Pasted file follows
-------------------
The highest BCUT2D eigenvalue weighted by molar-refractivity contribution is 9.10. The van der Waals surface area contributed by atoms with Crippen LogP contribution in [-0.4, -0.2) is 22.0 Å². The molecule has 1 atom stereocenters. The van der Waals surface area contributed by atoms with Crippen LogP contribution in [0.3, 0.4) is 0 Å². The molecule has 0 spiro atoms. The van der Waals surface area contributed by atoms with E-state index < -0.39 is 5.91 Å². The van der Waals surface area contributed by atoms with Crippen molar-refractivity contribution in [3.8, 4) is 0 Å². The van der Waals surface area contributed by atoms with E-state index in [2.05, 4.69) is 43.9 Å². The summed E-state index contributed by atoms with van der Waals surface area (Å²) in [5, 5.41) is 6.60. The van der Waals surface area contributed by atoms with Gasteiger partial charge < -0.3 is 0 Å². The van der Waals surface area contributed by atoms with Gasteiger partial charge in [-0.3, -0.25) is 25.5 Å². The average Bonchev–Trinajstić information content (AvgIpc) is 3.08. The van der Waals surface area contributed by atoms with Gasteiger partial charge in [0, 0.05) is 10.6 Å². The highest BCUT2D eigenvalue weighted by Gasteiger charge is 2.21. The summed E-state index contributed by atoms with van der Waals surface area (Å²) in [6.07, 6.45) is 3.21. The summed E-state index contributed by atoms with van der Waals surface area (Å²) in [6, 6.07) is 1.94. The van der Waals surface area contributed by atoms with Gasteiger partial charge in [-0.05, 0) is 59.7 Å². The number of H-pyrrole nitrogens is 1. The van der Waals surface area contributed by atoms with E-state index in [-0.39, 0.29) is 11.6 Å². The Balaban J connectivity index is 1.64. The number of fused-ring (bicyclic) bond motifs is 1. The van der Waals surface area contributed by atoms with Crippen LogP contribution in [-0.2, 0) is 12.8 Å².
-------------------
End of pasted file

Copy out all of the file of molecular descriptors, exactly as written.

The highest BCUT2D eigenvalue weighted by molar-refractivity contribution is 9.10. The van der Waals surface area contributed by atoms with Crippen LogP contribution in [-0.4, -0.2) is 22.0 Å². The molecule has 1 atom stereocenters. The van der Waals surface area contributed by atoms with Crippen LogP contribution in [0.3, 0.4) is 0 Å². The molecule has 0 spiro atoms. The van der Waals surface area contributed by atoms with E-state index < -0.39 is 5.91 Å². The van der Waals surface area contributed by atoms with Crippen molar-refractivity contribution in [3.8, 4) is 0 Å². The van der Waals surface area contributed by atoms with E-state index in [2.05, 4.69) is 43.9 Å². The summed E-state index contributed by atoms with van der Waals surface area (Å²) in [5, 5.41) is 6.60. The van der Waals surface area contributed by atoms with Gasteiger partial charge < -0.3 is 0 Å². The van der Waals surface area contributed by atoms with Gasteiger partial charge in [-0.3, -0.25) is 25.5 Å². The average Bonchev–Trinajstić information content (AvgIpc) is 3.08. The van der Waals surface area contributed by atoms with Gasteiger partial charge in [0, 0.05) is 10.6 Å². The highest BCUT2D eigenvalue weighted by Gasteiger charge is 2.21. The summed E-state index contributed by atoms with van der Waals surface area (Å²) in [6.07, 6.45) is 3.21. The summed E-state index contributed by atoms with van der Waals surface area (Å²) in [6, 6.07) is 1.94. The van der Waals surface area contributed by atoms with Gasteiger partial charge in [-0.05, 0) is 59.7 Å². The number of H-pyrrole nitrogens is 1. The van der Waals surface area contributed by atoms with E-state index in [-0.39, 0.29) is 11.6 Å². The Balaban J connectivity index is 1.64. The number of fused-ring (bicyclic) bond motifs is 1. The van der Waals surface area contributed by atoms with Crippen LogP contribution in [-0.2, 0) is 12.8 Å².